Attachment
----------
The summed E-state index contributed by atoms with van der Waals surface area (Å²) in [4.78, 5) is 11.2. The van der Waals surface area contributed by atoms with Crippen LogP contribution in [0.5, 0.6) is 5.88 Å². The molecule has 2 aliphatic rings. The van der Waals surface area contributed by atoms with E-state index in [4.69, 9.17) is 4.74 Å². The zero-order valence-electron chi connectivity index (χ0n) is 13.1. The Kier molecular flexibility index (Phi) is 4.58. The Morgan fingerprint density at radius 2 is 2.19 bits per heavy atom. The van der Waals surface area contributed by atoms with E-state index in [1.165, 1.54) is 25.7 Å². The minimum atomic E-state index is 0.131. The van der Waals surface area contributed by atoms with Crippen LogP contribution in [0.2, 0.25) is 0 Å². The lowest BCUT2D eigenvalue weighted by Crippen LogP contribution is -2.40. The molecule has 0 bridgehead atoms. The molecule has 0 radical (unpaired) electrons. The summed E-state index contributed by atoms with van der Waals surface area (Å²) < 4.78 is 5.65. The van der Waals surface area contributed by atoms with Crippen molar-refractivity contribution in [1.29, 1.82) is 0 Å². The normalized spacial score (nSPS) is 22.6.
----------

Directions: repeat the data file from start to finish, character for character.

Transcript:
The summed E-state index contributed by atoms with van der Waals surface area (Å²) in [4.78, 5) is 11.2. The van der Waals surface area contributed by atoms with Crippen LogP contribution in [0.5, 0.6) is 5.88 Å². The molecule has 2 aliphatic rings. The van der Waals surface area contributed by atoms with E-state index in [4.69, 9.17) is 4.74 Å². The zero-order valence-electron chi connectivity index (χ0n) is 13.1. The Kier molecular flexibility index (Phi) is 4.58. The Morgan fingerprint density at radius 2 is 2.19 bits per heavy atom. The van der Waals surface area contributed by atoms with E-state index in [1.165, 1.54) is 25.7 Å². The minimum atomic E-state index is 0.131. The van der Waals surface area contributed by atoms with Crippen LogP contribution in [0.2, 0.25) is 0 Å². The lowest BCUT2D eigenvalue weighted by Crippen LogP contribution is -2.40. The molecule has 0 bridgehead atoms. The molecule has 0 radical (unpaired) electrons. The summed E-state index contributed by atoms with van der Waals surface area (Å²) < 4.78 is 5.65. The van der Waals surface area contributed by atoms with Crippen molar-refractivity contribution in [1.29, 1.82) is 0 Å². The normalized spacial score (nSPS) is 22.6.